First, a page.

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Any activity that occurs under the sea has the potential to generate noise pollution that disrupts marine animals. The most significant sources of damaging noise are seismic surveys, blasting, construction and sonar devices. Animals that are the most sensitive to underwater noise are those that use echolocation or sonar for feeding and navigation. Dolphins appear to be particularly sensitive to high-pitched noises, such as those caused by pile-driving or drilling, and can be affected from distances of up to 1-2 km. Whales tend to be affected by deeper sounds.

Marine debris consists of discarded or lost unnatural objects that enter coastal and marine environments and persist over time, where they can affect marine life and accumulate on beaches. Debris commonly found in northern Australian marine waters includes plastic bags, bottles, ropes, fishing gear, medical waste, aluminium cans, buoys and thongs. The majority of this debris comes from the land via water runoff or stormwater drains, or has been blown or washed in from coastal areas. The remainder comes from garbage illegally disposed of at sea.

A generous donation of 50 turtle nest cages by two businesses, Hickey’s Metal Fabrication, and Specialised Brake and Clutch Service, to the Pormpuraaw Land and Sea Management Rangers (Pormpuraaw Rangers) will help the next generation of endangered olive ridley turtles survive.

Staff from the Penrith, NSW - based businesses donated time and materials to the effort which was organised by Specialised Brake and Clutch Service’s Kevin Gavin.

‘Everyone was very pleased to help,’ he said.

Strategies and prioritisation designed to deliver meaningful benefits to local catchments, rivers, beaches, important species, and the Great Barrier Reef.
Beach scrub is a unique ecological community of coastal vegetation that is directly affected by salt spray, tides, storm surge, and tropical cyclones.

2019–2020 has been a big year for the Biodiversity and Fire Program. After a number of staff changes, the team now consists of Biodiversity and Fire Program Manager Kerri Woodcock who is based in Cairns, and Biodiversity Officer Dr Helen Penrose, and Community Engagement Officer Joey Dix who are both based in Cooktown.

This year marks three decades of marine turtle monitoring in the far northern Great Barrier Reef by the Department of Environment and Science.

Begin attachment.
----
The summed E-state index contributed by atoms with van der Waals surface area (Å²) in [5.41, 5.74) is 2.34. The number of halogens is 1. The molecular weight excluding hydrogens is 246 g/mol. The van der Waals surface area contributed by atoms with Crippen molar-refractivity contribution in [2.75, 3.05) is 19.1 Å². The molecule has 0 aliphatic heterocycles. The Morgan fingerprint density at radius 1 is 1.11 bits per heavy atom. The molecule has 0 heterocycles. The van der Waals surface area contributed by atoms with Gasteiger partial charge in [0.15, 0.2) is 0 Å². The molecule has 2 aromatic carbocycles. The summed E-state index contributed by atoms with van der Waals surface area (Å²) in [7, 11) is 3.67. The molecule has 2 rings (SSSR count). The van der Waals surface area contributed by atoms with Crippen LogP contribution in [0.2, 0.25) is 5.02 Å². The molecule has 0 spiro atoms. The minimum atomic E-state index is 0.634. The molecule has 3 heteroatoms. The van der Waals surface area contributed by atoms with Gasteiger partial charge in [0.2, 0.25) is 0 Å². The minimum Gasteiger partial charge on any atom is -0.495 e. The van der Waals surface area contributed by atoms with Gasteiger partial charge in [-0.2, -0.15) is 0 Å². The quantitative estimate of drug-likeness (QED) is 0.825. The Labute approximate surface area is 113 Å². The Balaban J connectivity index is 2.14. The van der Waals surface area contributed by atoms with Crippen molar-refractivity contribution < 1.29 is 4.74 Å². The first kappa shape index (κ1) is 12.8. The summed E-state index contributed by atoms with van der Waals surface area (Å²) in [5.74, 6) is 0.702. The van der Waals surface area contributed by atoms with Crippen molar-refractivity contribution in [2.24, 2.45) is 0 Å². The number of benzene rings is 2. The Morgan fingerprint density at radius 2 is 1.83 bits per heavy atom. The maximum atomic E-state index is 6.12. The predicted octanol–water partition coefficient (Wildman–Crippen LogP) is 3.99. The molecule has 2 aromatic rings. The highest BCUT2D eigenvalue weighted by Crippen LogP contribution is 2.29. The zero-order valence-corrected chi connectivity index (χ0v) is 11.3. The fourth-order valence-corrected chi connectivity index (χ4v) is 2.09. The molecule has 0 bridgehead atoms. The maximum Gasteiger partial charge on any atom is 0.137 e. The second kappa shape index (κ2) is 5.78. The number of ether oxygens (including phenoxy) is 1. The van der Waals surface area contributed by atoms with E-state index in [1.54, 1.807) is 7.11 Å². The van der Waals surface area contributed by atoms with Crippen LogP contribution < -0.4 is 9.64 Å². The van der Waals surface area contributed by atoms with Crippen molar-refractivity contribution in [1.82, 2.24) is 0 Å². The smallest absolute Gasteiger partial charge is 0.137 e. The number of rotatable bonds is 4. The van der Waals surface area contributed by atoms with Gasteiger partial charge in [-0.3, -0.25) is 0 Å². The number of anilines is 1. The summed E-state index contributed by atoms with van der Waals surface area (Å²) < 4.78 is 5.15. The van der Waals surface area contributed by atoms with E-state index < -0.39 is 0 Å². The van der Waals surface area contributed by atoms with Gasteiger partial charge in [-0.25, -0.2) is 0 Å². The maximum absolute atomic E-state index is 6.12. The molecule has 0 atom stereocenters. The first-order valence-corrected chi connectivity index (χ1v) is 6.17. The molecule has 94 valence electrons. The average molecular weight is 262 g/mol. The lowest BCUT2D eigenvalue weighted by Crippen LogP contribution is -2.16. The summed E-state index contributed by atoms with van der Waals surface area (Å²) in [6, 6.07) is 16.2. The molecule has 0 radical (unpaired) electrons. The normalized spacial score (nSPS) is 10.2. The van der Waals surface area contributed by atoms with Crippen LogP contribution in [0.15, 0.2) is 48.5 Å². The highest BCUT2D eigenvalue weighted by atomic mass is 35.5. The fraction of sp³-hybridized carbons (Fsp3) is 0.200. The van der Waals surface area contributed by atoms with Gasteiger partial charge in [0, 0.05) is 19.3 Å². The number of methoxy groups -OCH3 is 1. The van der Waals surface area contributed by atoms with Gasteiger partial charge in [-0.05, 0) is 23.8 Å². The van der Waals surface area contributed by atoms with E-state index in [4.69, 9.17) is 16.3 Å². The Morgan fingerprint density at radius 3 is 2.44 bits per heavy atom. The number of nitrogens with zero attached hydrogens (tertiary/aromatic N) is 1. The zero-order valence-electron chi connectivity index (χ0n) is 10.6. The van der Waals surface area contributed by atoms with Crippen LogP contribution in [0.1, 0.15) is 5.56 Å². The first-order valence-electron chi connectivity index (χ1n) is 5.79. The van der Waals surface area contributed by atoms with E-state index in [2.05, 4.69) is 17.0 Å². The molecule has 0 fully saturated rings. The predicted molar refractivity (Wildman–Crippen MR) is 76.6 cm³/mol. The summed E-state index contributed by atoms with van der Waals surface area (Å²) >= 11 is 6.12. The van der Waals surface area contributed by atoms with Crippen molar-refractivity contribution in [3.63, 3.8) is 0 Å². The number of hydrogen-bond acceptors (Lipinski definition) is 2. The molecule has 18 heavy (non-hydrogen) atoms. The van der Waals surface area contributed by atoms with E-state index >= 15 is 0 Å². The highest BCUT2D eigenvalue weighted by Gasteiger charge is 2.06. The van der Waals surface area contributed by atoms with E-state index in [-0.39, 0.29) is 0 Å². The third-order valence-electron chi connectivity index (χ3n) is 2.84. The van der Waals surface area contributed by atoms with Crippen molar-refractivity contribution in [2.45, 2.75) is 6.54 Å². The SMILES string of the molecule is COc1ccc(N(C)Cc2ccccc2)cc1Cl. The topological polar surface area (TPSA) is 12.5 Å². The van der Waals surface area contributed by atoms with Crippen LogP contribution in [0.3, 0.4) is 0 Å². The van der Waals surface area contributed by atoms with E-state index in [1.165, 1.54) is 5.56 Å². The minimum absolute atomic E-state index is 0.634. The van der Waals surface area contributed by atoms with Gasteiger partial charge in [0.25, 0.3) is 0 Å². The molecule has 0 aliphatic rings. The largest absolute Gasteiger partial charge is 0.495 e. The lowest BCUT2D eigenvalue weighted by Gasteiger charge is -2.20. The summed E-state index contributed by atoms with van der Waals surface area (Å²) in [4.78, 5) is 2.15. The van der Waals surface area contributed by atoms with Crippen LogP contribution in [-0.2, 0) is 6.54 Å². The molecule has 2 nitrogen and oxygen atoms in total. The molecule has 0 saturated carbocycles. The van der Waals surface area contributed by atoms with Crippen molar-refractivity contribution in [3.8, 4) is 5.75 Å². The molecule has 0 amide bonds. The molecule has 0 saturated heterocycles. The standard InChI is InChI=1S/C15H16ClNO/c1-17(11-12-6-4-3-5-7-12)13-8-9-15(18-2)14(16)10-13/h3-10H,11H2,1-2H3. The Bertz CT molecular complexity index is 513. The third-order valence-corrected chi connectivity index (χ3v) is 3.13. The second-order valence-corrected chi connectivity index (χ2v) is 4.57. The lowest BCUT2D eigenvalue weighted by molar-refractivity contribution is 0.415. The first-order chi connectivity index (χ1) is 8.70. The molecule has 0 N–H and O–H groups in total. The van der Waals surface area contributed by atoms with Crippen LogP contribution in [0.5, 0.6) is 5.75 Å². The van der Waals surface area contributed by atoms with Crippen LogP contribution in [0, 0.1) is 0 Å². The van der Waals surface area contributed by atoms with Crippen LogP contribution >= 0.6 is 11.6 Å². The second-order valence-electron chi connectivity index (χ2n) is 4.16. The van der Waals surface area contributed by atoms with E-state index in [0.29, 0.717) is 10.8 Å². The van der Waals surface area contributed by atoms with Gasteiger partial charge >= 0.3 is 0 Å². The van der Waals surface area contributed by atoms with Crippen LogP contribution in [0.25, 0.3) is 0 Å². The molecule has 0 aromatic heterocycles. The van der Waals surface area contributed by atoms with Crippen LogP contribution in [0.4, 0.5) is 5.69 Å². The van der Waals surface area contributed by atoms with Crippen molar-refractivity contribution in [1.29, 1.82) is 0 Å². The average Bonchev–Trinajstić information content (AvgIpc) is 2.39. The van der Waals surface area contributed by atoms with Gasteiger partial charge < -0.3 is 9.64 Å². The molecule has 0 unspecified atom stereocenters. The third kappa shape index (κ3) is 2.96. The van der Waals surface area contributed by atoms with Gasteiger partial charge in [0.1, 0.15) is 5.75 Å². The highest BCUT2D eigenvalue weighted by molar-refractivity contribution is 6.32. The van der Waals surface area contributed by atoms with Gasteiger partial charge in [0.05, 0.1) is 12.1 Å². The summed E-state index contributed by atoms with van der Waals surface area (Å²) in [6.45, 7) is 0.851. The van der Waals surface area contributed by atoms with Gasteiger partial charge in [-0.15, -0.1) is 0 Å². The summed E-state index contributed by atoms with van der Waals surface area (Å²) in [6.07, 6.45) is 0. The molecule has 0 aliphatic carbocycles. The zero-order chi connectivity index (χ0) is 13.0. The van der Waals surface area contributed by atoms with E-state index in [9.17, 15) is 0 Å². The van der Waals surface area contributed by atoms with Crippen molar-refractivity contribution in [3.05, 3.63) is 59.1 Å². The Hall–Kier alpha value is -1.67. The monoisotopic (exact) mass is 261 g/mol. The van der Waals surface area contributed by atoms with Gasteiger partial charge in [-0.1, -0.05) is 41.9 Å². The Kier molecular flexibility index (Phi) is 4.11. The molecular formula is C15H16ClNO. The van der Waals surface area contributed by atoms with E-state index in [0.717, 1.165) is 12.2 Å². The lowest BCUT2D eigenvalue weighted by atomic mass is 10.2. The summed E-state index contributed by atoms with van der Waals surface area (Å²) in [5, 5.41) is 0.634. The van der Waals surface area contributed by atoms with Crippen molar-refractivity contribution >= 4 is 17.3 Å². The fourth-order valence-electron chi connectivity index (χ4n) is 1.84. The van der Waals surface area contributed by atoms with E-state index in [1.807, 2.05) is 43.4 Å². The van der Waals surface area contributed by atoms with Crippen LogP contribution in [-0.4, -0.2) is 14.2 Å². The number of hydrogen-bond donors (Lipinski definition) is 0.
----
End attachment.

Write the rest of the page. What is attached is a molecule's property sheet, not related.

Over the past several months, community members in south-east Cape York have come together during five interactive workshops to develop the Cape York Reef Community Action Plan (CAP).

The workshops included community events held in Wujal Wujal, Cooktown and Hope Vale, as well as a school workshop at Endeavour Christian College and a school holiday session with young Reef enthusiasts, and were well attended by a range of community members including Traditional Owner Groups, land managers, scientists, local council members and ranger groups.

Has it been a soggy start to 2021 for most across Cape York Peninsula? It is wonderful to see so much of the landscape come alive early on in the year, and it is certainly flourishing. March flies, mozzies and flying ants are out in force making sure we all know that the rainy season has embraced us.

Following quite a short-lived wet season for three quarters of our region in 2020, I am sure the consistent rainfall is welcomed by those who are receiving it.

Those living and working on the land, with so much rainfall unfortunately comes the erosion, washouts and damage.

As the year winds down, planning ramps up for WCTTAA’s end of year Forum which will focus on reviewing the outcomes of the 2019 turtle season and contemplating the year ahead.

In early November, global leaders met in Glasgow at COP 26 (Conference of the Parties 26) to seek agreement on a path to limit global warming to 1.5 degrees celsius.

Almost 200 countries were asked for their plans to cut emissions as a means to reduce current and future climate impacts.

This edition of the Cape York Healthy Country Newsletter highlights how the combination of solid planning and good on ground delivery combine to bring about great results.

The intention of the Reef Water Quality Protection Plan 2009 was to ensure that the water quality of the Great Barrier Reef Lagoon was improved by addressing non-point source pollution caused by large-scale land use along the eastern coastline.